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Turkey > Living

Turkey

5 Foods You Must Try When Living In Turkey

Published Wednesday October 22, 2014 (02:17:45)

 

From aromatic home-cooked stews to spicy kebabs, Turkey’s culinary heritage is a blend of varied influences. The flavors that arose from the kitchens of the Ottoman court continue to inspire Turkish cooking today, as do the cooking methods and tastes of the many ethnic communities and cultures that have inhabited the land over the years. While there are many delectable delights in store for anyone who makes a culinary journey through the country, here are five typically Turkish dishes that you must try during your stay.

Hünkar Beğendi

This dish comprises of lamb stew served on a bed of puréed roasted eggplant.

A classic Ottoman recipe, the name Hünkar Beğendi translates to the ‘the Sovereign relished it’ or more simply ‘Sultan’s delight’. Eggplant dishes are hugely popular in Turkey and this one uses pieces of lamb to offset the creaminess of the puree. The lamb is cooked in buttery tomato gravy until soft and succulent. The dish can also be made with chicken in place of lamb. You can find Hünkar Beğendi in many restaurants across Turkey and it can be found in its most traditional form in those restaurants that specialize or promote Ottoman cuisine. Hünkar Beğendi serves as an ideal dish for the cooler winter months.

Kokoreç

Kokoreç is one of the most consumed fast foods in Turkey. It is also a popular dish among the nomadic Turkish population. It consists of lamb or goat intestines wrapped around sweetbreads that are placed on skewers and roasted horizontally over a charcoal fire. Once roasted, it is chopped along with tomatoes, spring onions and green peppers and served in quarter breads. Kokoreç is usually served with side dishes like pickled cucumbers and peppers. This dish may not be on the menu in most restaurants, but is available in almost every street. However, eating Kokoreç at street stalls may not be such a good idea since it’s very important that the intestines are cleaned thoroughly for health purposes. When the dish is cooked at home, it is common practice to perform a laborious process of cleaning the intestines under cold running water, while gently turning them inside out to get rid of all impurities.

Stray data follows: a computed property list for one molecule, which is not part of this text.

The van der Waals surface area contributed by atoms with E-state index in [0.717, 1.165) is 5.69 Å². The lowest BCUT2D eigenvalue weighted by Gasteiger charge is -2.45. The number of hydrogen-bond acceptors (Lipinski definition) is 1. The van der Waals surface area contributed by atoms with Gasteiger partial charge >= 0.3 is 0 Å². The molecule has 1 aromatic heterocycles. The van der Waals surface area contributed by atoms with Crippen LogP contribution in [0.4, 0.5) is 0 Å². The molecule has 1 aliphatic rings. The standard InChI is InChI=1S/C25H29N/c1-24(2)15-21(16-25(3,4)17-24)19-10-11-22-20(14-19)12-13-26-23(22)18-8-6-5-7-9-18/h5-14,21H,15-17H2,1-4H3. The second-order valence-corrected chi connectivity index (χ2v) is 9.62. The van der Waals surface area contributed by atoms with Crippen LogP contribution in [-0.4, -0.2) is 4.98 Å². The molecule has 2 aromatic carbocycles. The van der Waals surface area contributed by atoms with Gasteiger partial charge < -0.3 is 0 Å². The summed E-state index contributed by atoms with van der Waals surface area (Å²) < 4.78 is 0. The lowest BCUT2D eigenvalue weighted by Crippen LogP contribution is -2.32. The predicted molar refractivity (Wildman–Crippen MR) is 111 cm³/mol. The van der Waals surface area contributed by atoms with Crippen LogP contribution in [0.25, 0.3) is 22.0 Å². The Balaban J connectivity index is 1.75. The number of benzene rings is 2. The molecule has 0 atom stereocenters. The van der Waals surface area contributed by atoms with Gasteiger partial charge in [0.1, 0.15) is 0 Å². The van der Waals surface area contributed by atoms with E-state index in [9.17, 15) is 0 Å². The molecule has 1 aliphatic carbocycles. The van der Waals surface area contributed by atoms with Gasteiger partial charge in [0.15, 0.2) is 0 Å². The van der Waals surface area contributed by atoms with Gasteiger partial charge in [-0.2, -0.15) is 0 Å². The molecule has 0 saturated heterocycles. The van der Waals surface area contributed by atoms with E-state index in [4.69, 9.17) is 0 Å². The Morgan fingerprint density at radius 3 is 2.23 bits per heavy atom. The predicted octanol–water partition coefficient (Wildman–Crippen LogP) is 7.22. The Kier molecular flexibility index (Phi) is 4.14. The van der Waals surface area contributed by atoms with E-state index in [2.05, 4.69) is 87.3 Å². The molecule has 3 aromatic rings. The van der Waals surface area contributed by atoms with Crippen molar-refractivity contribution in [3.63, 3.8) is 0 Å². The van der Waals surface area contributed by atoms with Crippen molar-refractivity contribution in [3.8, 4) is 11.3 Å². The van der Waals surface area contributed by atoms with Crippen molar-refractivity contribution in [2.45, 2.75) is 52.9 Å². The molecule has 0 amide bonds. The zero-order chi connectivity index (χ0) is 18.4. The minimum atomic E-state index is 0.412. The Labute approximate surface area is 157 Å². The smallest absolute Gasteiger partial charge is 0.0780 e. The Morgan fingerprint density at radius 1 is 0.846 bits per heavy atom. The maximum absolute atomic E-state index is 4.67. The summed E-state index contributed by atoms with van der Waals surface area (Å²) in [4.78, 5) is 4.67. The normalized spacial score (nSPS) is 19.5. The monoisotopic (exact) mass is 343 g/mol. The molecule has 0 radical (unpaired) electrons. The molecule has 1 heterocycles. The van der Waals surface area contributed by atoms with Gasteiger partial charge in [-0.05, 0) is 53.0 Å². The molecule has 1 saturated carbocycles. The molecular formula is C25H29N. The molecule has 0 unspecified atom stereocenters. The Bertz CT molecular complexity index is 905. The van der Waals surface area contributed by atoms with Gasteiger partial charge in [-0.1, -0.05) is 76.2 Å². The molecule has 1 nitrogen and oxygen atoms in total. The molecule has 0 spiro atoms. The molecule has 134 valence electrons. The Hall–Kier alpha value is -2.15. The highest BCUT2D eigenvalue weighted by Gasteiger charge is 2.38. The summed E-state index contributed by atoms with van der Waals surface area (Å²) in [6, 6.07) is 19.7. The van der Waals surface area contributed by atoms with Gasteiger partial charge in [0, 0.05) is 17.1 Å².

Börek

A type of Turkish pie with fillings of meat, potato, spinach or cheese, Börek is available at most bakeries in the country. There are also dedicated Börek shops that specialize in making different varieties of the pie. One variety of Börek is called Su Börek, which means water Börek. This is made by boiling layers of dough in large pans and adding a mixture of parsley, feta cheese and oil between them. Once it is brushed with butter and cooked in a masonry oven, it turns into very soft, moist pastry. Another popular type of of Börek is Sigara Börek (cigarette Börek), which consists of long, thin pastry with a filling of potato or cheese.


Tavuk Göğsü

This traditional Turkish milk pudding features a rather unusual ingredient – chicken. During the Ottoman period, this dessert was often served to the royals and till today it remains one of the country’s signature dishes. Eating a chicken and milk pudding may not sound very appetizing, but Tavuk Göğsü contains not the slightest trace of chicken flavor. The finely shredded chicken breast is used mainly as a thickening agent and is thoroughly cooked and processed in the course of the preparation. The result is a thick, creamy sweet treat that may be enjoyed plain or with a hint of cinnamon on top.

Salep Dondurma

Dondurma is Turkish ice cream made with milk, sugar and mastic. Salep is a flour obtained from the tubers of a type of wild orchid called Orchis mascula. It lends a distinct stretchy, elastic character to the ice cream, which prevents it from melting or dripping even as it slides over the edge of the cone. The ice cream mix is pounded and stretched in a special Dondurma-maker for at least 20 minutes, after which the elastic mass is kneaded, cut into pieces and served. This delicacy may be available only in Turkey since the variety of orchids from which Salep is obtained is deemed an endangered floral species and therefore the export sale of the flour is prohibited.


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